In his spare time, Jonathan the law student and his uncle, Richard Partridge, acted as Governor Belcher’s agents in England, including making appearances before the Board of Trade and the Privy Council. Jonathan Belcher, Jr. also exchanged visits with his father’s friends and several influential persons in England, such as the Duke of Newcastle, the Bishop of Lincoln, and the Speaker of the House of Commons. He also visited the Royal Family. Governor Belcher had the pleasure of knowing that his son was warmly received by these individuals.
On January 19, 1733, Jonathan Belcher, Jr. received the degree of Master of Arts from Trinity College, University of Cambridge (England). While reading law at the Middle Temple (one of the Inns of Court), Jonathan added to his private library, which, like that of his father, included volumes containing bookplates with the Belcher coat of arms, which bears a strong resemblance to the coat of arms of the Great Seal of the United States. Since he was a learned scholar and an enthusiast of English classical literature, it was natural for writing to be one of his interests.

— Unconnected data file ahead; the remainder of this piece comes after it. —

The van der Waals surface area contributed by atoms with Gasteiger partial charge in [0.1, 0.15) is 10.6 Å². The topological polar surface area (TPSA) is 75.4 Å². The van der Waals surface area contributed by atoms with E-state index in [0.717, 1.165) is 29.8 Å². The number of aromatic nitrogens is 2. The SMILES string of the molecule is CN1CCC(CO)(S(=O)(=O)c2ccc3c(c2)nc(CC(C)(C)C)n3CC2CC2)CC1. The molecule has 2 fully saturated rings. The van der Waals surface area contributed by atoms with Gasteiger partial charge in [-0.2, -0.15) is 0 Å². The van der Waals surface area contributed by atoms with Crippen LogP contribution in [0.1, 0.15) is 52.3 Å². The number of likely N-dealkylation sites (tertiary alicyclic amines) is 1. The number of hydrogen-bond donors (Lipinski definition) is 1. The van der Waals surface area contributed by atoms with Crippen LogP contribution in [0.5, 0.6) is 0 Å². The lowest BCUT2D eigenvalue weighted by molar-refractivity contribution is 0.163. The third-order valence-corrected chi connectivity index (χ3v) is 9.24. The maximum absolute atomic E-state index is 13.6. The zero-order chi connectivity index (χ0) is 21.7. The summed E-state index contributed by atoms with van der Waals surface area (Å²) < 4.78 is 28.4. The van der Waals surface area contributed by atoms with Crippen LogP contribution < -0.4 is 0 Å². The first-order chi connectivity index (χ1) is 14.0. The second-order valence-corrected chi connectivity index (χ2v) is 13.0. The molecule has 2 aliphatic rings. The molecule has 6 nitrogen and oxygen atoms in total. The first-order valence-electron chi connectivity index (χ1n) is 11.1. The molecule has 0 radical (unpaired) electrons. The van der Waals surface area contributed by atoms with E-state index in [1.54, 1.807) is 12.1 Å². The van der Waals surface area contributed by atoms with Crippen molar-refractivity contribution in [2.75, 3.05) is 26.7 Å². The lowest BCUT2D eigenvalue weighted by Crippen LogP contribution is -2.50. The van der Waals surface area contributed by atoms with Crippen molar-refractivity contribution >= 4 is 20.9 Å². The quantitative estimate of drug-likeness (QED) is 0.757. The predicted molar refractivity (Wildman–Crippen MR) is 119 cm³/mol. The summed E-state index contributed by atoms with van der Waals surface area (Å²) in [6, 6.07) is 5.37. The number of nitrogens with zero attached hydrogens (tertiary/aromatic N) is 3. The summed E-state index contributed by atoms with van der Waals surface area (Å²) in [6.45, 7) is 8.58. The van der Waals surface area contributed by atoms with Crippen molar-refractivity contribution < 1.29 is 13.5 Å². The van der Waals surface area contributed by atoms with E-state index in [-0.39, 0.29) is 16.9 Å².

Upon the marriage of the Princess Royal to the Prince of Orange in 1734, the University of Cambridge presented to the Royal Couple a gift — a volume of poetic congratulations honoring their marriage. One of the poems in the volume was written by Jonathan Belcher, Jr., a Cambridge graduate. Thus, the Prince of Orange and his Princess, the relative of Governor Belcher’s friend the King of England, received an original Royal Wedding present. An autographed copy of the volume of poetry also was presented to Jonathan Belcher, Jr.’s American alma mater, Harvard College in Massachusetts. (Incidentally, when Jonathan’s father, Governor Jonathan Belcher, visited the Royal Family in 1704, Princess Sophia, the mother of King George I, presented the future governor with a gold medal.)